Its magnitude has matched a “typical” selloff in the S&P 500 since the financial crisis, albeit at a faster pace, wrote a team led by Goldman’s David Kostin in a note Friday. And options positioning—at the core of the weakness—has normalized, noted their counterparts at Deutsche including Srineel Jalagani the same day.
“Despite the sharp sell-off in the past week, we remain optimistic about the path of the U.S. equity market in coming months,” wrote the Goldman strategists. “Since the financial crisis, the typical S&P 500 pullback of 5% or more has lasted for 20 trading days and extended by 7% from peak to trough, matching the magnitude of the most recent pullback if not the speed.”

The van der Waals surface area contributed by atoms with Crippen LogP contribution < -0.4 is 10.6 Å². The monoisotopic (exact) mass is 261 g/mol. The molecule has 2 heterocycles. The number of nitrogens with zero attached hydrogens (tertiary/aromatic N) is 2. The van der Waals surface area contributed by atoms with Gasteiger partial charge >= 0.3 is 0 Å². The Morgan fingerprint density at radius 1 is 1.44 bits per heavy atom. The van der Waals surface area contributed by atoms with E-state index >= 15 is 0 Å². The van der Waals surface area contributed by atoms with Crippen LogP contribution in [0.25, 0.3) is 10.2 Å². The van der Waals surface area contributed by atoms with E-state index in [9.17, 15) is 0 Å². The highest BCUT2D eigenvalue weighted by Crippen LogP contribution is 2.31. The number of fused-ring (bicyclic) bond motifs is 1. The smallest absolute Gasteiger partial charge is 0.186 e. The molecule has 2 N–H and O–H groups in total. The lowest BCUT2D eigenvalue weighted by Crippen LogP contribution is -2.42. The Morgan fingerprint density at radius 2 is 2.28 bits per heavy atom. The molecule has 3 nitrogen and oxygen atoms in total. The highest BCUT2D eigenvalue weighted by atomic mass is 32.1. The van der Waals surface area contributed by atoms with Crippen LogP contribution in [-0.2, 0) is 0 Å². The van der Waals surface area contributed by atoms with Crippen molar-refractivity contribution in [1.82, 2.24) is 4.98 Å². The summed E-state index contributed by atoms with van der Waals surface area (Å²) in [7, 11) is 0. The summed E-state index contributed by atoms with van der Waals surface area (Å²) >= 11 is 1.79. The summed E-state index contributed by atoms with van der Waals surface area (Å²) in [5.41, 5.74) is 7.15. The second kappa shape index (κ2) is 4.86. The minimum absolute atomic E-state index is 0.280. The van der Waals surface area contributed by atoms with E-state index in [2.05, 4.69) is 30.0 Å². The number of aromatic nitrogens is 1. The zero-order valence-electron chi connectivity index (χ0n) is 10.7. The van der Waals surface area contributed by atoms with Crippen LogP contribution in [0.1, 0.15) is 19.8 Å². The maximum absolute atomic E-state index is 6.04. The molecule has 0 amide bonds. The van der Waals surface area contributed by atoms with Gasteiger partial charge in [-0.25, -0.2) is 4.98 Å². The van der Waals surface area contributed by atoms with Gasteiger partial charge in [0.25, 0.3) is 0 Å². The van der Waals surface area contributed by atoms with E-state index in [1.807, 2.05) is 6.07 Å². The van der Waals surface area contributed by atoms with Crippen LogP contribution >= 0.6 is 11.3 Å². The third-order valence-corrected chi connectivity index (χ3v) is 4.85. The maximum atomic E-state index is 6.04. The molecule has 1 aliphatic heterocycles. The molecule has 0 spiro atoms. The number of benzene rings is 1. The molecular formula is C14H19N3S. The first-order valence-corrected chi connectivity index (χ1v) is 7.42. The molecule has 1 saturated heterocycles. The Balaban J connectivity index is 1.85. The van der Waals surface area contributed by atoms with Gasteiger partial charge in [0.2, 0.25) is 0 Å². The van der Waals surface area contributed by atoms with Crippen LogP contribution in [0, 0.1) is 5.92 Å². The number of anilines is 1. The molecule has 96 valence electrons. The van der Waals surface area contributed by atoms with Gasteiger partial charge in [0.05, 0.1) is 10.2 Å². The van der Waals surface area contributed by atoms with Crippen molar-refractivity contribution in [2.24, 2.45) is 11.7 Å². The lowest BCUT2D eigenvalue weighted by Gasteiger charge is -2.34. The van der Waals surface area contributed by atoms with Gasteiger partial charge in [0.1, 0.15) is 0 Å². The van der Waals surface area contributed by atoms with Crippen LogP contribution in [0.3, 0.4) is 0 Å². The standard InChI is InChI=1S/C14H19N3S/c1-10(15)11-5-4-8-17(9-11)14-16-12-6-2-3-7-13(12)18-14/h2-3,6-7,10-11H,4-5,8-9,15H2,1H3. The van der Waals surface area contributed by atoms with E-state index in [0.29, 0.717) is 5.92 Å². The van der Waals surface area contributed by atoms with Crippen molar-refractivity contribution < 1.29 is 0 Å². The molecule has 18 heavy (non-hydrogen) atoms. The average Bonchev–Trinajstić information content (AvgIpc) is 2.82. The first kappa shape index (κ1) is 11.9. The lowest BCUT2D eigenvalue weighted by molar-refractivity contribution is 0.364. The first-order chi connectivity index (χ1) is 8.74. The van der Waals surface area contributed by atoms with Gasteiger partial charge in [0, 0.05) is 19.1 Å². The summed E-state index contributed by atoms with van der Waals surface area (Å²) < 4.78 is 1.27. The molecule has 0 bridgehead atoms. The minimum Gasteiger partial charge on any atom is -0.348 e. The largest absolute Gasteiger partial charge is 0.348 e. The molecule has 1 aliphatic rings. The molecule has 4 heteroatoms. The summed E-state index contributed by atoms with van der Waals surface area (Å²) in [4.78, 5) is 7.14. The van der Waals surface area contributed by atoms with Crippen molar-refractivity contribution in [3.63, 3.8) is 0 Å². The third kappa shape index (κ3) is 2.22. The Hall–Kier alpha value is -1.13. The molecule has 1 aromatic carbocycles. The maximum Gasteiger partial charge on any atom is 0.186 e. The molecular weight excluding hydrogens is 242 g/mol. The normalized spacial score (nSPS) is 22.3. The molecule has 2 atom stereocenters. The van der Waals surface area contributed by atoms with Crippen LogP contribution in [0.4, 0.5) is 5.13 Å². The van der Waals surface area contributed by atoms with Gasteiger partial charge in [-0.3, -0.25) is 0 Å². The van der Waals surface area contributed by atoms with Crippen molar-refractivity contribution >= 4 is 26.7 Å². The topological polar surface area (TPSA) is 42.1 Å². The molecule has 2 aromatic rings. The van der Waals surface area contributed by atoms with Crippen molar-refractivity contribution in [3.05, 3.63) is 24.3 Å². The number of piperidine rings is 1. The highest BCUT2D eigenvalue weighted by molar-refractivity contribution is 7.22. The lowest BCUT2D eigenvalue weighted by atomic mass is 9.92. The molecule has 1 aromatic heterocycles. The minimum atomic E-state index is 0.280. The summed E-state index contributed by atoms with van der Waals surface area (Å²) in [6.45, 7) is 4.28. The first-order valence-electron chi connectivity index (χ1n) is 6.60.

A reassessment of historically … Read More